Tin IV Chloride Pentahydrate

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Stannic chloride, also known as tin iv chloride pentahydrate or SnCl4, is a toxic and hazardous compound that must be handled with utmost care. It is dangerous to inhale or ingest, and even more so because it’s water soluble. This is why most companies don’t sell it to the general public and strictly limit sales to organizations or universities.

It is a strong reducing agent and can be easily oxidized by atmospheric oxygen. It is used in the preparation of tin-plating for tin cans and electrolytic baths.

As a crystalline solid, it has a regular tetrahedral structure with three coordinates (one water molecule per tin atom). The dihydrate has the same tetrahedral structure but is formed from one SnCl2 molecule with a water molecule sandwiched in between the tin atoms.

The liquid form of tin iv chloride is easily soluble in alcohols, benzene, gasoline, and other organic solvents. It’s also a conductive compound, which is useful in electronics.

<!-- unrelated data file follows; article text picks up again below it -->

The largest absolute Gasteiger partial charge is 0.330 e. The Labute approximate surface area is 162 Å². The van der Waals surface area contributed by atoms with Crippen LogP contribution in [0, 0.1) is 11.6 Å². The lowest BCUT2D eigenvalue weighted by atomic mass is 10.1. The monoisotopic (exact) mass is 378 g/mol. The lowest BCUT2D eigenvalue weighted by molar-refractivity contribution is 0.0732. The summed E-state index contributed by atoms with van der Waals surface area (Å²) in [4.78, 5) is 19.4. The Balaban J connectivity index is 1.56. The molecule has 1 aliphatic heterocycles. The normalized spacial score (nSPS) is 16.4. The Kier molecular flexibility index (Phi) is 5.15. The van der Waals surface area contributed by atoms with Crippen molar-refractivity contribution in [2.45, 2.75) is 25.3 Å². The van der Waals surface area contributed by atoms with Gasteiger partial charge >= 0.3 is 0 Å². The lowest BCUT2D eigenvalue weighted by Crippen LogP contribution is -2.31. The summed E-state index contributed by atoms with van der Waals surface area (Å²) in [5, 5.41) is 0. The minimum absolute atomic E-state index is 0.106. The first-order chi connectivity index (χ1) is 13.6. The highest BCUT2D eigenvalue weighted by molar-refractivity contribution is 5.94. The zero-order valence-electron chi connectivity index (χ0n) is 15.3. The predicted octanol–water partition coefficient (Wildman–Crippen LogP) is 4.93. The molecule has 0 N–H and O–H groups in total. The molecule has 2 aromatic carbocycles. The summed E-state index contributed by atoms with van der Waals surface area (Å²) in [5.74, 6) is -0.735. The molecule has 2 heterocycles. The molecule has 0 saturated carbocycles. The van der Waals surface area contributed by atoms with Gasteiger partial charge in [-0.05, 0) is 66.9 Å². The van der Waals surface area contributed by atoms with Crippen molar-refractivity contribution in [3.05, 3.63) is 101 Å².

Often referred to as stannous chloride, it can be obtained by heating chlorine gas with tin at 115 deg C or 239 deg F. It fumes when contacted with air and forms a white smoke.

It’s a common compound in the electronics industry as it conducts electricity well, making it a good choice for mass production of semiconductors. It also has several industrial uses as a catalyst and polymer stabilizer.

It is also a common compound in the textile dyeing industry, where it acts as a mordant and color stabilizer. It is used in a variety of dyes such as cochineal and indigo. It’s also commonly used as a mordant for silk and wool because it allows the dye to stay on longer.